Support Canada's engagement and leadership in international policy discussions enabling a proactive participation in the global security environment.

Operations

Ready Forces

Procurement of capabilities

Future force design

Mandate letter commitments:

  • Renew Canada’s commitment to United Nations peace operations
  • Maintain Canada’s strong commitments to the North Atlantic Treaty Organization (NATO)
  • Maintain Canada’s strong commitment to the North American Aerospace Defense Command (NORAD).

Government-wide priority:

  • Greater safety and security for Canadians
  • International engagement that makes a difference in the world

Departmental priorities:

  • Investments to enhance capability and capacity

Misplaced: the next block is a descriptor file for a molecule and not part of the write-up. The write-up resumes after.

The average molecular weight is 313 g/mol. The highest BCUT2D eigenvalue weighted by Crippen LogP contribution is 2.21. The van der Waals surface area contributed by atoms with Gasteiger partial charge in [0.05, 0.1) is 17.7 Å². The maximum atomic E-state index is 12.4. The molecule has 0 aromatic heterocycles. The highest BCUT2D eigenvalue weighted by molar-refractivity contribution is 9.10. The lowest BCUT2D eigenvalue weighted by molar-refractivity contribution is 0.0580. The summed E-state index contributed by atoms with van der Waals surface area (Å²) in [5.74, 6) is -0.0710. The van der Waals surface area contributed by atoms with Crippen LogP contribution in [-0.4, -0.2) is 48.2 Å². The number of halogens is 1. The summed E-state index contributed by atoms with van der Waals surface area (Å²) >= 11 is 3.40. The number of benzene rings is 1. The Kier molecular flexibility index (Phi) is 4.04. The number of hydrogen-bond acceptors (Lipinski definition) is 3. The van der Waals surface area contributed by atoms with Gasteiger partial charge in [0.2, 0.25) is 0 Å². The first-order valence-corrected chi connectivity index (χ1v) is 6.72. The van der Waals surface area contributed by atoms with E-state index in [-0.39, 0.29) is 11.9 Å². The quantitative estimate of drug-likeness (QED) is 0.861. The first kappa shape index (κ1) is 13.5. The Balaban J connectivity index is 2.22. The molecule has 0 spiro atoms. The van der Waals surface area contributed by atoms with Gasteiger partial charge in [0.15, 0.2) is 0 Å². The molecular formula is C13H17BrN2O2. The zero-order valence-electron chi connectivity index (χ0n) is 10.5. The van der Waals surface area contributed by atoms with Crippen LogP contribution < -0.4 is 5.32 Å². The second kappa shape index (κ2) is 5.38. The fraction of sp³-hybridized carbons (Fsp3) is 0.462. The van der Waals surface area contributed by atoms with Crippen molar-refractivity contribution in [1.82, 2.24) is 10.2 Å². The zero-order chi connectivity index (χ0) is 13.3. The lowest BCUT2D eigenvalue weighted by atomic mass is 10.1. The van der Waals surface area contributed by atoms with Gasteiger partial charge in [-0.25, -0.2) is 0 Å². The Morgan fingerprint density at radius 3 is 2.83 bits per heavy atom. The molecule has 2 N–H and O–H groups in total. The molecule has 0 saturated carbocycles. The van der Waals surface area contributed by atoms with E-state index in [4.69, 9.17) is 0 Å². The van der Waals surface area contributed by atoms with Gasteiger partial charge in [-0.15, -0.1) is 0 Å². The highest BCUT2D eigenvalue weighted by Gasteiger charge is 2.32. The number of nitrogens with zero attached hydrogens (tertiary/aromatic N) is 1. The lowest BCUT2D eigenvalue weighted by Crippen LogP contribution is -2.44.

• Canada's vision for Defence
  • Stable, realistic, and predictable funding

Capability Delivery

There is a risk that the complexity of development, program approval and procurement processes will prevent Defence from meeting its investment targets in critical physical assets (equipment, physical and information infrastructure and real property) in a timely, sustainable and affordable manner to enable CAF operations. This risk is about failing to close gaps, or preventing gaps in capabilities which may lead to future mission failure.

Grow and professionalize the procurement workforce at the Department of National Defence in order to strengthen the capacity to manage the acquisition and support of today's complex military capabilities.

Reduce project development and approval times by at least 50 percent for low-risk and low-complexity projects through improved internal coordination and delegation.